Ultimately, annulments and divorces produce the same result – they legally end your marriage. However, an annulment treats the marriage much differently than a divorce and there are limited situations in which you can obtain one in Virginia.
ANNULMENT vs. DIVORCE
An annulment differs from divorce in that it treats your marriage as though it never existed. A court will grant an annulment if it finds your marriage was invalid from the beginning (ab initio), or voidable as a result of some later-discovered fact(s).
To obtain an annulment, you must establish a legally-recognized basis and you must bring your action within two (2) years of the date of your marriage. In Virginia, there are a number of legal reasons why your marriage can or should be annulled:
Incompetence: Your marriage can be annulled if the court finds that at the time you were married, you or your spouse were not mentally able to understand the marriage, or fact that you were getting married and the consequences of doing so.
Bigamy: If you or your spouse were already married to someone else at the time of your marriage, your marriage is legally invalid, and must be annulled. This type of marriage is considered void ab initio.
Incest: If you and your spouse are blood relatives (closer than first cousins), your marriage is invalid and should be annulled.
Impotence: If you or your spouse is not capable of engaging in sexual relations your marriage may be considered invalid. However, if you know about your spouse’s impotence and continue to live with him or her for a period of time after the discovery, you will be unable to annul your marriage for this reason.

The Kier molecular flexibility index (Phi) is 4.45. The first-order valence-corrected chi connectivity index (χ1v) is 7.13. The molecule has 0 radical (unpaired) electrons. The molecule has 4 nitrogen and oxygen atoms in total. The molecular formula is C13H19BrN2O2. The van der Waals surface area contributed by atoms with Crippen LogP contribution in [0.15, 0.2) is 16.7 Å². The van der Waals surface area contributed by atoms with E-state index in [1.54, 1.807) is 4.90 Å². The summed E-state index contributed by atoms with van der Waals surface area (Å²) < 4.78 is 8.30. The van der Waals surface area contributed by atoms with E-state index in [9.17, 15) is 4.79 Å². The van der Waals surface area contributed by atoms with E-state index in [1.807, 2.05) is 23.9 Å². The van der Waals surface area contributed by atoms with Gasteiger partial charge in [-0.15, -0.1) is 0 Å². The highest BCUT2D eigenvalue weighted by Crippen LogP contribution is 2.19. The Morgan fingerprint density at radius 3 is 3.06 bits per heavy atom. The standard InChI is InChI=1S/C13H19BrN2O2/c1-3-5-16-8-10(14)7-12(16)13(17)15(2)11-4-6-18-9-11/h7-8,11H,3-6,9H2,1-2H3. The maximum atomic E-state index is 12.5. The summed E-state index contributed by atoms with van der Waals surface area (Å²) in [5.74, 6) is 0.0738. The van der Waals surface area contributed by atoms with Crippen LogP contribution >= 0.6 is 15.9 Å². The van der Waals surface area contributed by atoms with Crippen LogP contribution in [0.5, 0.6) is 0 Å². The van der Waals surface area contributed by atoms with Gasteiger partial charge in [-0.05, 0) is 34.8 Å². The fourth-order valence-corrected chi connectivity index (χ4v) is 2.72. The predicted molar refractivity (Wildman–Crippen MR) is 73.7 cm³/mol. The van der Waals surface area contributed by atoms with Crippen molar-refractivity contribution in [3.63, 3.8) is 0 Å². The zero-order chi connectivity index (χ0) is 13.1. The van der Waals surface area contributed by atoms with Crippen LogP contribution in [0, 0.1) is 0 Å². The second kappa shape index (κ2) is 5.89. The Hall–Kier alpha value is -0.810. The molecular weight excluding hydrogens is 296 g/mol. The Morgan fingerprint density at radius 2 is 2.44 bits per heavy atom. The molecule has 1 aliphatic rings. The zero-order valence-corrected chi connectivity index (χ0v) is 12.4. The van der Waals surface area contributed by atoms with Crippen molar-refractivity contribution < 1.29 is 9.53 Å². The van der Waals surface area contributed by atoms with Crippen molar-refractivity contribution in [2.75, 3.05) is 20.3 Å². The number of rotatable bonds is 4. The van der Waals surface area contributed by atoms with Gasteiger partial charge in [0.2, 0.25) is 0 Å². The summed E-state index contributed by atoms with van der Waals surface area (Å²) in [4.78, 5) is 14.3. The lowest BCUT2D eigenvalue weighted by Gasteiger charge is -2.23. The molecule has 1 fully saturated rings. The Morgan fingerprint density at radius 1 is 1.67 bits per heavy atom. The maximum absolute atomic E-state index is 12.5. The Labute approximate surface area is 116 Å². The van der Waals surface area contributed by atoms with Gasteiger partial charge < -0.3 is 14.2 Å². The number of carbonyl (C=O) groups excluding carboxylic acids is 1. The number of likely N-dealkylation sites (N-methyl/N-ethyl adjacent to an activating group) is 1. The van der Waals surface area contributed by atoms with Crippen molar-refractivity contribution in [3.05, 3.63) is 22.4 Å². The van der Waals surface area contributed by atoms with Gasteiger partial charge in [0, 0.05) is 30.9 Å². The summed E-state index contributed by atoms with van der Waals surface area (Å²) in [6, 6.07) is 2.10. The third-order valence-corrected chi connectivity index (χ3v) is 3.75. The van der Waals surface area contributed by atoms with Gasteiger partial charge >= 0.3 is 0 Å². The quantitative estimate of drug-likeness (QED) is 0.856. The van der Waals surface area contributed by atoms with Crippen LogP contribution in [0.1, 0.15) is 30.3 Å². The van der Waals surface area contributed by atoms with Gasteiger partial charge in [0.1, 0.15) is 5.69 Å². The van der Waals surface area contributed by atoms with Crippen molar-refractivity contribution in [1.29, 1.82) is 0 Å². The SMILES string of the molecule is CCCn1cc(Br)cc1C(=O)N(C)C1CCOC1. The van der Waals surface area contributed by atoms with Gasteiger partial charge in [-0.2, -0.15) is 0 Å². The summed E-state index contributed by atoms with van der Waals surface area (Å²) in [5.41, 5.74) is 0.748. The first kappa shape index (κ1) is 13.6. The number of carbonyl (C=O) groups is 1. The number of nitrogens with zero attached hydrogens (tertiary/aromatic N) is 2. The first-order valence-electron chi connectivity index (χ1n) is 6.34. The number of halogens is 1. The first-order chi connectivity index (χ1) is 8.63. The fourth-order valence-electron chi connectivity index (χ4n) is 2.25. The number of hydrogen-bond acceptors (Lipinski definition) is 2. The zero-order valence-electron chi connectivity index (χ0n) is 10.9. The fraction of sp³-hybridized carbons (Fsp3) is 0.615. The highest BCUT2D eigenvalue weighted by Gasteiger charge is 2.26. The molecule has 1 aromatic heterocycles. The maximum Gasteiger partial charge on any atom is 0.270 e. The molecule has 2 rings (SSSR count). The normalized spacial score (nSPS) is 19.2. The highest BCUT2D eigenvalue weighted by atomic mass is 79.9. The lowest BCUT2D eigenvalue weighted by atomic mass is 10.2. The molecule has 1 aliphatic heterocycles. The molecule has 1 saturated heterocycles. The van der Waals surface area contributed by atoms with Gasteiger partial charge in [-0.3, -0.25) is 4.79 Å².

Fraud: If you only agreed to marry your spouse due to his or her deception or lie(s) about an important issue or circumstance, then a court will annul your marriage. However, the fraud must be severe enough that a marriage would have never taken place without it, and you can’t have continued to cohabitate with your spouse after you discover their misrepresentation(s). Lies about age, health, wealth, and prior marriages will not be considered bad enough to annul your marriage. On the other hand, lying about your religious beliefs or having a venereal disease will be deemed sufficient.
Minors / Underage: If you or your spouse had not reached the age of consent at the time of marriage, the marriage can be annulled with certain exceptions. Though the legal age to marry in Virginia is 18, you may get married at 16 if your parent(s) or guardian(s) consent. Similarly, you may get married under the age of 16 if you are pregnant and obtain the consent of a parent or guardian. If any of the above exceptions are met at the time you are married, a court will not annul your marriage.
Prostitute or Felon: If your spouse did not inform you that he or she was an active prostitute or convicted felon prior to your marriage, your marriage can be annulled.
Duress: If you only married your spouse due to force or fear of serious bodily harm then a court will consider your marriage invalid. However, you must have been coerced or threatened at the time of your marriage for duress to apply, not some time before.
Sham Marriage: If you or your spouse only got married due to intentions other than the normal purposes of marriage—such as to obtain a green card/citizenship—your marriage can be annulled. This type of annulment is considered one based on fraud, if you were unaware of your spouse’s ulterior motives for marrying you.
Child With Another: Your marriage can be annulled if your wife was pregnant with another man’s baby at the time of marriage, or if your husband has a child with another woman within 10 months of the marriage.
Unlike divorce, the legal effect of an annulment is that you and your spouse were never married. But this does not always mean you will not receive assets or property division upon obtaining an annulment. If your marriage is voidable, due to duress or misrepresentations made by your spouse (fraud), you may still be entitled to a share of marital property. Furthermore, a court can order you or your spouse to pay child support and determine issues of child custody and visitation if you and your spouse have children together. Though your marriage is deemed invalid, any children born during the marriage are deemed legitimate and can inherit from both you and your spouse.